Last Day for Pgh Opera’s ‘AfterWARds’; Hemingway’s ‘The Old Man and The Sea’ at The Playhouse; (Sun., 2/3/19)

Pittsburgh Opera's staging 'AfterWARds — Mozart’s Idomeneo Reimagined', (l to r) Idomeneo (Terrence Chin-Loy), Idamante (Antonia Botti-Lodovico), Elettra (Caitlin Gotimer), and Ilia (Ashley Fabian). (Photo: David Bachman Photography)

Pittsburgh Opera’s staging ‘AfterWARds — Mozart’s Idomeneo Reimagined’, (l to r) Idomeneo (Terrence Chin-Loy), Idamante (Antonia Botti-Lodovico), Elettra (Caitlin Gotimer), and Ilia (Ashley Fabian). (Photo: David Bachman Photography)

1) Pittsburgh Opera premieres a streamlined version of an old epic with AfterWARds — Mozart’s Idomeneo Reimagined. First staged in 1781, Idomeneo was a major success for Mozart, richly displaying his musical brilliance. But it has become a problem child in the opera world. The libretto (by Giambattista Varesco) is long and clunky, and even with cuts that Mozart himself made, a full production can run about four hours. So Brooklyn-based opera director David Paul has done a “director’s cut” that hones the rambling saga down to an 80-minute psychodrama. Paul’s AfterWARds focuses on the passions and conflicts among the story’s four key characters, keeping all of Mozart’s music for the portions used.

The situation: Idomeneo, king of Crete, returns victorious from the bloody Trojan War—only to find, unhappily, that his son has rescued and loves a Trojan princess. Ominously nearby is Electra, the star-crossed woman of Greek mythology, who wants the young man for her own. Performing AfterWARds for Pittsburgh Opera are tenor Terrence Chin-Loy, mezzo-soprano Antonia Botti-Lodovico (in a trousers role as Idamante, the king’s son), and sopranos Ashley Fabian and Caitlin Gotimer. In Italian with English supertitles at the CAPA Theater. 2 p.m. Pre-opera talk at 1 p.m. Last day. 111 9th St., Cultural District. (MV)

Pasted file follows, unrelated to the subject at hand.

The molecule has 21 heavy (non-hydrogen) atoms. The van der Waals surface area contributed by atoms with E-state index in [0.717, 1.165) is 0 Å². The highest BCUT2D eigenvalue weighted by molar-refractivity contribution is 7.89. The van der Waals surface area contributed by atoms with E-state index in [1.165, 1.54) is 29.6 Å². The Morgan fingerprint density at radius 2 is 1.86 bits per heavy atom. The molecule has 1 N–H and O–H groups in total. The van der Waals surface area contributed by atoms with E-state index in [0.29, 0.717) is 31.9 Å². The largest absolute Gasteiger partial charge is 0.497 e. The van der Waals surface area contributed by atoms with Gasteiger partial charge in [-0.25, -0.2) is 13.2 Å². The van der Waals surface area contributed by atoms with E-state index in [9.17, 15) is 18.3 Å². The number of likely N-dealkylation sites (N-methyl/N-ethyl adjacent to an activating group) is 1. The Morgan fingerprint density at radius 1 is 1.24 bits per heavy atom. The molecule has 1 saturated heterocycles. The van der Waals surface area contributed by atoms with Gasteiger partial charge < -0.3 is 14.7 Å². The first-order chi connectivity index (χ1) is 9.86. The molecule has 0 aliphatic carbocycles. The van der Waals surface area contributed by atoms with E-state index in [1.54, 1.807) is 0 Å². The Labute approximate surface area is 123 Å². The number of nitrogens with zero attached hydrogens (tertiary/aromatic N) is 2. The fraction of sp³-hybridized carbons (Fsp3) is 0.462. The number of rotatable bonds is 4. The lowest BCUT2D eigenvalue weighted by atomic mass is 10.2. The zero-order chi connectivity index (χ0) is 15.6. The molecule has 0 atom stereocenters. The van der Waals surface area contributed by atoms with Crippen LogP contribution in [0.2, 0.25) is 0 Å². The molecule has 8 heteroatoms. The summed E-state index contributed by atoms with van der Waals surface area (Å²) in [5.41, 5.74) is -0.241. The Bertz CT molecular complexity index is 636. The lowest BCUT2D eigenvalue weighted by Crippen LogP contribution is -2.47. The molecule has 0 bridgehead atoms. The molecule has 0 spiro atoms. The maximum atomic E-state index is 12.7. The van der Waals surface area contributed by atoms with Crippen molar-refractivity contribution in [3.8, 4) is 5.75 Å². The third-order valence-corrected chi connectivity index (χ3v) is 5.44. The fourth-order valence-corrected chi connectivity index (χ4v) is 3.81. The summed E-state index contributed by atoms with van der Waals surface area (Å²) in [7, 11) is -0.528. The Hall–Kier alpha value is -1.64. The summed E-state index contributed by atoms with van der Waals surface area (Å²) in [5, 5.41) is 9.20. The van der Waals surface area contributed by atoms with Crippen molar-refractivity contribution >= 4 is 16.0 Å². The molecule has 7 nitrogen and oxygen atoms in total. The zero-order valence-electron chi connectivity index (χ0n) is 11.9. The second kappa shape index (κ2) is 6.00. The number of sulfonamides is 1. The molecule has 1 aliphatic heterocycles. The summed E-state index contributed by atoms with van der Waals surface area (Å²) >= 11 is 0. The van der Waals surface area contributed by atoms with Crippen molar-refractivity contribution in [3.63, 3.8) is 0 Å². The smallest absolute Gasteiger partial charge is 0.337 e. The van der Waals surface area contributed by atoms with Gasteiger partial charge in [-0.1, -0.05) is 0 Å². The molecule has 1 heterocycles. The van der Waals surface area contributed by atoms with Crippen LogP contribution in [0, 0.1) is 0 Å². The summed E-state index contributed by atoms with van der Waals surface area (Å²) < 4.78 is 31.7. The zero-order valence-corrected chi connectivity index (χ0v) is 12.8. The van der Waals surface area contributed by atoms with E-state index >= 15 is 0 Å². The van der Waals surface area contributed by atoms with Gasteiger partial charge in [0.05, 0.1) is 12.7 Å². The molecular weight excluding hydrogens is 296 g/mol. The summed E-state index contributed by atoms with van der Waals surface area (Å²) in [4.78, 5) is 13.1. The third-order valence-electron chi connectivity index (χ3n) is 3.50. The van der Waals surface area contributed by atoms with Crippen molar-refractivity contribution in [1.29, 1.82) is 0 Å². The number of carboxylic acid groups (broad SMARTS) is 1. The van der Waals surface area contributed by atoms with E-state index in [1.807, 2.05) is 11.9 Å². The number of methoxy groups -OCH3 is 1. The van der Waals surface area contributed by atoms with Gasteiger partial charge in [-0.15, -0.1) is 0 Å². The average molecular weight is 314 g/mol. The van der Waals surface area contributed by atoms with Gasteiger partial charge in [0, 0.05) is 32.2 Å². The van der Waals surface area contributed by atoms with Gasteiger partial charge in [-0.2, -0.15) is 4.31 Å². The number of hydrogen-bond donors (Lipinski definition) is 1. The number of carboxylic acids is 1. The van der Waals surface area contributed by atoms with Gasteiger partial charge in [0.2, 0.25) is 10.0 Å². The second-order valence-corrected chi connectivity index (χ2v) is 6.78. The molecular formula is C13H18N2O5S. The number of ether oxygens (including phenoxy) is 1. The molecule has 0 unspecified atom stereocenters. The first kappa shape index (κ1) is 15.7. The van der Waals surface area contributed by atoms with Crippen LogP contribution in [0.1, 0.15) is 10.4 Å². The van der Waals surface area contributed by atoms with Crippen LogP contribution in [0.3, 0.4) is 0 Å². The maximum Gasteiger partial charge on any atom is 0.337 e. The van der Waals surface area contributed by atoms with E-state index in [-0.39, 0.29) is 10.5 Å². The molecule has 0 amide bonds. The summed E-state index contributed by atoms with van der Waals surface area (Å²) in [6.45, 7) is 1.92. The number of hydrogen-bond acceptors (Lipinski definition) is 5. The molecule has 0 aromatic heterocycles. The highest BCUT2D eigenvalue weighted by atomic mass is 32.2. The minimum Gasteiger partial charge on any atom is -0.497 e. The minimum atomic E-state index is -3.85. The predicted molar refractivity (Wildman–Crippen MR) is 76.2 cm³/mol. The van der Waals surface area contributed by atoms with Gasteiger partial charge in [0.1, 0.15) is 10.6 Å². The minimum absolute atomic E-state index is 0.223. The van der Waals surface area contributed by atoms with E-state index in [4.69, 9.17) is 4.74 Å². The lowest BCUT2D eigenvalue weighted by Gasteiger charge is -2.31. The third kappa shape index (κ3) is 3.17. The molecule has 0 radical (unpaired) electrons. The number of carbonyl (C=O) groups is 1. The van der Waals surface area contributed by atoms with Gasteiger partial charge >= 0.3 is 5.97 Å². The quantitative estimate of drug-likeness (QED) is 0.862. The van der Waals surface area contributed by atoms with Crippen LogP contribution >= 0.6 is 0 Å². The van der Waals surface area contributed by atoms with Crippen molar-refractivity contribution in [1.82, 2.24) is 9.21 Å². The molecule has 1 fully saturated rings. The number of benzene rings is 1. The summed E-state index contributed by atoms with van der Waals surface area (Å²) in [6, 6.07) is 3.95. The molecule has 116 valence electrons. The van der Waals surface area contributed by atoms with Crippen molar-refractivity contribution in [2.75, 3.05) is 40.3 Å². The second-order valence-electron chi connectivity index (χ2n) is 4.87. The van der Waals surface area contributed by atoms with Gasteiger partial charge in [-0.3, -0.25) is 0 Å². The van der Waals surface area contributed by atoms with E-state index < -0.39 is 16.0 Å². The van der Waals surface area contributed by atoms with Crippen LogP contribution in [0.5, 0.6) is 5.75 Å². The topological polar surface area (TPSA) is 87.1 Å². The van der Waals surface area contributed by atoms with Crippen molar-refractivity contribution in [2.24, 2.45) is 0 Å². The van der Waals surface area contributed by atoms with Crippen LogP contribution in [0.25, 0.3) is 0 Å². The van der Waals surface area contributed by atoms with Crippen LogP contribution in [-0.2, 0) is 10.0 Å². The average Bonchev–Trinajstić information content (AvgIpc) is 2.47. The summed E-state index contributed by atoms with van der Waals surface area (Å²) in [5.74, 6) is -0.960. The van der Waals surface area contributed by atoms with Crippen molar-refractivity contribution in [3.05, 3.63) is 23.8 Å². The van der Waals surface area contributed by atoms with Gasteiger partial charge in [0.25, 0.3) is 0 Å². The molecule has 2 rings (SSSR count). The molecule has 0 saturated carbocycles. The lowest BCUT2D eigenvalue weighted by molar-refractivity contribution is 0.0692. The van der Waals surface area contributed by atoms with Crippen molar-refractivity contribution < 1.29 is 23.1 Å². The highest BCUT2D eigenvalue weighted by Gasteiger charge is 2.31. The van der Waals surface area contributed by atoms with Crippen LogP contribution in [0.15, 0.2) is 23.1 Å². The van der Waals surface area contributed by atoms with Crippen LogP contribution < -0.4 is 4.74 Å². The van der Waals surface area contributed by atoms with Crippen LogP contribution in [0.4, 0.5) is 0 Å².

2) In a world premiere at Pittsburgh Playhouse, Ernest Hemingway’s The Old Man and the Sea becomes a theater production that you might call “The Old Man and the Play.” Writer A.E. Hotchner, a friend of the late Hemingway and now 101, took charge of adapting the novella for the stage. (Hotchner’s son Tim, also a writer, assisted.) The play hews closely to Hemingway’s spare but symbol-laden plot. An old Cuban fisherman, scorned by neighbors for losing his mojo, goes out to sea to prove them wrong. He battles and reels in a huge marlin. Then, with the prize lashed aside his small boat, he must battle the sharks that come swarming for their shares. The play uses multimedia to help simulate the action. It also marks a new mode of collaboration, as Point Park University, owner of the Playhouse, teamed with RWS Entertainment of New York to produce it. More professional productions with other partners are planned. Anthony Crivello plays the fisherman in The Old Man and the Sea, and Playhouse Artistic Director Ronald Allan-Lindblom directs. In the Highmark Theatre at Pittsburgh Playhouse. 2 p.m. Performances continue through February 17. 350 Forbes Ave., Downtown.(MV)


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Rick Handler

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